Nurses kicked out of residences to make space for returning Cuban-trained doctors
Durban - MORE than 50 nurses living at the Wentworth and King Edward VIII Hospitals’ residences have been handed eviction notices - apparently to make way for the South African doctors who are expected to return home after completing their training in Cuba.
The Democratic Nursing Organisation of South Africa (Denosa) in KwaZulu-Natal has vowed to take legal action against the KwaZulu-Natal Department of Health.
Nurses were handed the notices in June and have been told to move out before October 1.
Denosa said that their lawyers were busy drafting papers to challenge the eviction.
Denosa KZN provincial secretary Mandla Shabangu described the eviction notice as “ridiculous and senseless”.
He said that there was no amount of reasoning for this “bad” idea by the department. “They responded to our communication, saying they had referred the matter to their legal services department. It’s as if this move is the best thing since sliced bread,” he said.
“The attack on health-care workers, after what they went through during Covid-19, is completely irrational, insensitive and downright inhumane,” said Shabangu.
He added that they viewed the reasons advanced by Wentworth Hospital management as very divisive.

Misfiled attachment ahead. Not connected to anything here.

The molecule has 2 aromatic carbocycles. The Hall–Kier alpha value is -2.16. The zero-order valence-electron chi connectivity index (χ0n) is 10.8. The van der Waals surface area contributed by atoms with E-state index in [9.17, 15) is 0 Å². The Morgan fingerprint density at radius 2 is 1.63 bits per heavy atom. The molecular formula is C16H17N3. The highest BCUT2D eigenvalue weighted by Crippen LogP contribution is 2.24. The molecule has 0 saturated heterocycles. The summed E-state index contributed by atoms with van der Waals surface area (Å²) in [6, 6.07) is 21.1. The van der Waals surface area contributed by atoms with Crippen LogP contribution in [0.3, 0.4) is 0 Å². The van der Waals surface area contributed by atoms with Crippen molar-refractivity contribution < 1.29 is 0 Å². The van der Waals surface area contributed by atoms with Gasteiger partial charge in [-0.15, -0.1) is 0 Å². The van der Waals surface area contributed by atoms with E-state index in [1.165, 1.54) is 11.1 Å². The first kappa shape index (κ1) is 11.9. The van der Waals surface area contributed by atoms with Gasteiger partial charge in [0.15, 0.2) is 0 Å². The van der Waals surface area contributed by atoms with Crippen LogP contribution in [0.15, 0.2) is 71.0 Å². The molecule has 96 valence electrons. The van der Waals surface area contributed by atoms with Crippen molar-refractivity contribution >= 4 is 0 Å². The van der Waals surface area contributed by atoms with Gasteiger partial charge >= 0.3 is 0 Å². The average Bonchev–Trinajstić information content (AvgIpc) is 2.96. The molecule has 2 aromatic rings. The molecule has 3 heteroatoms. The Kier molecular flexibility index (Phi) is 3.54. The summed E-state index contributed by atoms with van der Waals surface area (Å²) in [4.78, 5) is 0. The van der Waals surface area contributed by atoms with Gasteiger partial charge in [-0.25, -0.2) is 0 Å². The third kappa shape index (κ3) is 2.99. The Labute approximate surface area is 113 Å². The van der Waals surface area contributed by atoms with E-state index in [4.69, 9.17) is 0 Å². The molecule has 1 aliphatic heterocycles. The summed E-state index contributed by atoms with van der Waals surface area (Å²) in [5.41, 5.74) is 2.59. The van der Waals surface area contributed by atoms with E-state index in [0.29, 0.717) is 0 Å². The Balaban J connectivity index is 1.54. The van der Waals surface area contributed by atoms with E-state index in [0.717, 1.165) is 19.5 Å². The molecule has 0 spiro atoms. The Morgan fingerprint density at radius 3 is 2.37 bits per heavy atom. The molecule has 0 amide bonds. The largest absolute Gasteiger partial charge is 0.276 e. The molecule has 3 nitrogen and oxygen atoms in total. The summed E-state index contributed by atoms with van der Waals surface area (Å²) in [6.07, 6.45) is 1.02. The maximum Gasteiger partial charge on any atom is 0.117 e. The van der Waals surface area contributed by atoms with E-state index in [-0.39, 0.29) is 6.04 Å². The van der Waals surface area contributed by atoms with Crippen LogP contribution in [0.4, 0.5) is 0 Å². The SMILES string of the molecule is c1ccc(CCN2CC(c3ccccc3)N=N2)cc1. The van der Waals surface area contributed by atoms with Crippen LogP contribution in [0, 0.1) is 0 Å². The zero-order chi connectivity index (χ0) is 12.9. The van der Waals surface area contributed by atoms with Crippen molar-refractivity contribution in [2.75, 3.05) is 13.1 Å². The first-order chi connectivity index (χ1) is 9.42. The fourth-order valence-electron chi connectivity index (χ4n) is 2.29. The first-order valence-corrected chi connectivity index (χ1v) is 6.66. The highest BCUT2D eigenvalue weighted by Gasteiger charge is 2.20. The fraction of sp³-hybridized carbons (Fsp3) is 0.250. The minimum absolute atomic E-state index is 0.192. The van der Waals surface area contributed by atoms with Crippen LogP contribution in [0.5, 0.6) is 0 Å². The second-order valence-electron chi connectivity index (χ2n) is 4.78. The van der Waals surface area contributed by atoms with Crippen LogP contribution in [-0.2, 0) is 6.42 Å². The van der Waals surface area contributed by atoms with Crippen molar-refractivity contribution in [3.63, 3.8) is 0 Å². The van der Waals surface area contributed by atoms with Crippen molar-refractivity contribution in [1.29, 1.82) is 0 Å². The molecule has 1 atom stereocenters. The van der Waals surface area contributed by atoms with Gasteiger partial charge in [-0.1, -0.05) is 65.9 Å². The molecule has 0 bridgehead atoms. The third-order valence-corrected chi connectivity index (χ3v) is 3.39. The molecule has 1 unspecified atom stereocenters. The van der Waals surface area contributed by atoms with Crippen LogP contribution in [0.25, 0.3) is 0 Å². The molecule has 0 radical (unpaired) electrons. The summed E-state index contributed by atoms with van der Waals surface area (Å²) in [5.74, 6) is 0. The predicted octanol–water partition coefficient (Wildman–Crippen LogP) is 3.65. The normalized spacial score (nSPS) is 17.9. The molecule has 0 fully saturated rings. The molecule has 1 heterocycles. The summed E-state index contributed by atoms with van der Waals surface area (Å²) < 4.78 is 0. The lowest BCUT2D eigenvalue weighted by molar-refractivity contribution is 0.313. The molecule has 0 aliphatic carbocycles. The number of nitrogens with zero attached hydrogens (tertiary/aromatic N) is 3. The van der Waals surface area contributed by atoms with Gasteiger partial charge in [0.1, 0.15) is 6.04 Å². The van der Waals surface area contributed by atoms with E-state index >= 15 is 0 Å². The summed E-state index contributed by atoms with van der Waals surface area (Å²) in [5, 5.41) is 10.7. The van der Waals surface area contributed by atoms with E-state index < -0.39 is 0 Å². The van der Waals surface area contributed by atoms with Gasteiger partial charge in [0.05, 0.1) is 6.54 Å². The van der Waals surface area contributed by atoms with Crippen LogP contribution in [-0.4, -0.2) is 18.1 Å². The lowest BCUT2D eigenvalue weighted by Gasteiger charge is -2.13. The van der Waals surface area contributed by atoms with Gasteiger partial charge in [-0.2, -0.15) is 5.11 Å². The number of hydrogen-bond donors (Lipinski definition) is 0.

“This attitude is simply undermining workers. We are getting legal interventions on both King Edward and Wentworth Hospitals’ evictions. Workers will continue to be abused even when you speak sense to the department because their ears and eyes are closed tightly.”
National Education, Health and Allied Workers Union provincial secretary Ayanda Zulu said their members would be not be going anywhere on October 1.
Zulu said that some of their members lived far away from their workplaces and needed this accommodation.
“Our members are not going anywhere and we are refusing to allow them to leave the premises. On top of that, the department did not consult with us prior to the decision.”
He said that their members were currently front-line workers in the fight against Covid-19.
Zulu added that any attempt to evict them would be confronted head-on and they would not back down.
“We are, however, waiting for the department to meet with us. If it fails to do that, we will definitely take legal action against the department and quite possibly as early next week. We are not going to allow them to treat our members in this manner,” said Zulu.
He said the department had in the past tried to evict the nurses at the Addington Hospital residence but their attempts failed.
Spokesperson for KZN Department of Health Ntokozo Maphisa said according to the employee housing policy for health, the termination clause on each of the tenants’ agreements stated that “this agreement may be terminated by the lessor by giving three months’ notice in writing of such termination”.
“Therefore, the majority of the lease agreements were for a one-year period. The letters or notices to terminate were in fact sent in June, 2020. Then, in August, reminders were sent to each tenant. The lease agreements had long expired when notices were served,” said Maphisa.